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Compliance and enforcement
What measures are in place to enforce the laws governing medicinal products?
The Drug Act BE 2510 (1967) specifies criminal penalties (ie, imprisonment and fine) for business operators that fail to comply with the relevant requirements.
Moreover, the Food and Drug Administration (FDA) is also empowered under the Drug Act to enforce the provisions of the Drug Act through various mechanisms, including checking products in the market.
However, personnel restrictions means that the FDA must limit its enforcement to cases where spot checks reveal that products are not up to standard, or when it receives a complaint about a specific drug. The FDA may ask some follow-up questions, and request proof from the complainant to determine the legitimacy of the complaint. The FDA will then start gathering preliminary information on the product and the responsible person. The product at issue will be analysed, and the results compared with the product licence and registrations, and any relevant legislation to determine infractions. The investigation and inspection procedures applied by the FDA vary from case to case. If necessary, the FDA may enlist the Police for assistance. The penalties for the infractions are provided in the relevant legislation.
What mechanisms are in place to combat bribery, fraud, collusion, counterfeiting and other dishonest practices in the pharmaceutical sector?
There is no specific mechanism to combat bribery, fraud, collusion, counterfeiting and other dishonest practices in the pharmaceutical sector. Therefore, the general laws and regulations apply. They have been recently amended to be more stringent in order to combat bribery. For example, the Act Supplementing the Constitution Relating to Prevention and Suppression of Corruption BE 2542 (1999) (the Anti-Corruption Act) specifies a presumption of criminal liability on legal persons whose employees offer or receive bribes. The entity will be deemed to be committing the offence, unless it can prove that it has put in place appropriate internal controls.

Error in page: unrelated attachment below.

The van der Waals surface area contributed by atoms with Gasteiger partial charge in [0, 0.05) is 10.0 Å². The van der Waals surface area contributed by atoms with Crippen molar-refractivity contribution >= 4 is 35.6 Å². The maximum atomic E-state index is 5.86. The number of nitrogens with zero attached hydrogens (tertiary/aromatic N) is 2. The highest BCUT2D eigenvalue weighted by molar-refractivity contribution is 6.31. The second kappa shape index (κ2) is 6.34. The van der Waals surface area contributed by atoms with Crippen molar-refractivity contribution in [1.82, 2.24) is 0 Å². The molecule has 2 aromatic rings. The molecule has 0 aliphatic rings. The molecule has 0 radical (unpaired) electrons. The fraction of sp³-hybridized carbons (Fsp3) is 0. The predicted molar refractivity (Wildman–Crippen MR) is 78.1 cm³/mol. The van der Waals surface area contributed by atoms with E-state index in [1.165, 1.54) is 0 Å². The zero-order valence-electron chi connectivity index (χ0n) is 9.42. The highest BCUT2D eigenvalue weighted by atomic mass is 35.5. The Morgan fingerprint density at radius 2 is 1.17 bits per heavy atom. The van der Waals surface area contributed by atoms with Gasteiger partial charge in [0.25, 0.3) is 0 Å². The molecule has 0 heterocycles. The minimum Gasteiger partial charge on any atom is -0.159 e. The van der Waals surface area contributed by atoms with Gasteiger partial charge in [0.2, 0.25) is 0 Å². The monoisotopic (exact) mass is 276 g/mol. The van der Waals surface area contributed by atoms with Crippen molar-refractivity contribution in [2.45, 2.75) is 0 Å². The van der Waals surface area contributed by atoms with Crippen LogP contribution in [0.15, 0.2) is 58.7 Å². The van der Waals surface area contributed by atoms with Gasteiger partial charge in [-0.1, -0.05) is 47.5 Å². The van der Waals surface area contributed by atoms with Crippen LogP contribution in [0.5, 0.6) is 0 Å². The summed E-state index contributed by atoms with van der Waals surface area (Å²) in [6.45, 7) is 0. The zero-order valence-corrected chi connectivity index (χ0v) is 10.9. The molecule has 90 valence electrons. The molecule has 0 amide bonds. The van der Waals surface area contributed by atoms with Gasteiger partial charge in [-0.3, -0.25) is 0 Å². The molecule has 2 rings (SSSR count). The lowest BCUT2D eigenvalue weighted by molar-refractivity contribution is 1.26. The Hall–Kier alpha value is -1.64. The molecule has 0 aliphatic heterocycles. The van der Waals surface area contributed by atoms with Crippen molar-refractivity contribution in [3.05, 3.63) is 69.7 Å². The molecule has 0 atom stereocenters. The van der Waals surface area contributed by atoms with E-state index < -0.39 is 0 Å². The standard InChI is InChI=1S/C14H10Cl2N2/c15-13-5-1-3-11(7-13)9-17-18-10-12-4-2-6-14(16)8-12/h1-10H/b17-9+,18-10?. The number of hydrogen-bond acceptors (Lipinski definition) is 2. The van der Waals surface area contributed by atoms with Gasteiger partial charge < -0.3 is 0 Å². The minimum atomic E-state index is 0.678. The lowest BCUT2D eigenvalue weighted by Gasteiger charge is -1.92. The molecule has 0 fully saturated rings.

Section 123/5(2) of the Anti-Corruption Act specifies that if a person who has committed bribery is related to a legal person (eg, an employee or agent) or performing for or on behalf of that legal person, and the offence is committed for the benefit of the legal person and that legal person has not put in place appropriate internal controls to prevent the commission of such an offence, that legal person will be subject to a penalty of a fine up to twice the assets received from the commission of the offence.
On December 16 2017 the Office of the National Anti-Corruption Commission issued a separate notification under the Anti Corruption Act that specifically requires companies to have appropriate internal control measures for the prevention of acts of bribery which may be undertaken by a company's connected persons for the company's benefit. Under the notification, the company's internal control measures must at least include the following eight fundamental elements:
- strong, visible policies and support from top-level management to prevent bribery;
- risk assessment to identify and evaluate effectively exposure to bribery;
- enhanced and detailed measures for high-risk and vulnerable areas;
- application of anti-bribery measures to business partners;
- accurate books and accounting records;
- human resource management policies complementary to anti-bribery measures;
- communication mechanisms that encourage the reporting of suspicion of bribery; and
- periodic review and evaluation of anti-bribery prevention measures and their effectiveness.
These key elements are considered as minimum legal requirements. However, an anti-corruption policy is only one part of what may be considered appropriate internal control measures. The notification issued by the Office of the National Anti-Corruption Commission makes it clear that the existence of such minimum internal control measures does not guarantee the company's exemption from liability. Consideration must also be given to how the measures are implemented and used by the company. It may therefore be more important to consider whether such legal person actually implements and uses all the measures required under both the notification and the Official Guidelines (in addition to merely having an anti-corruption policy).
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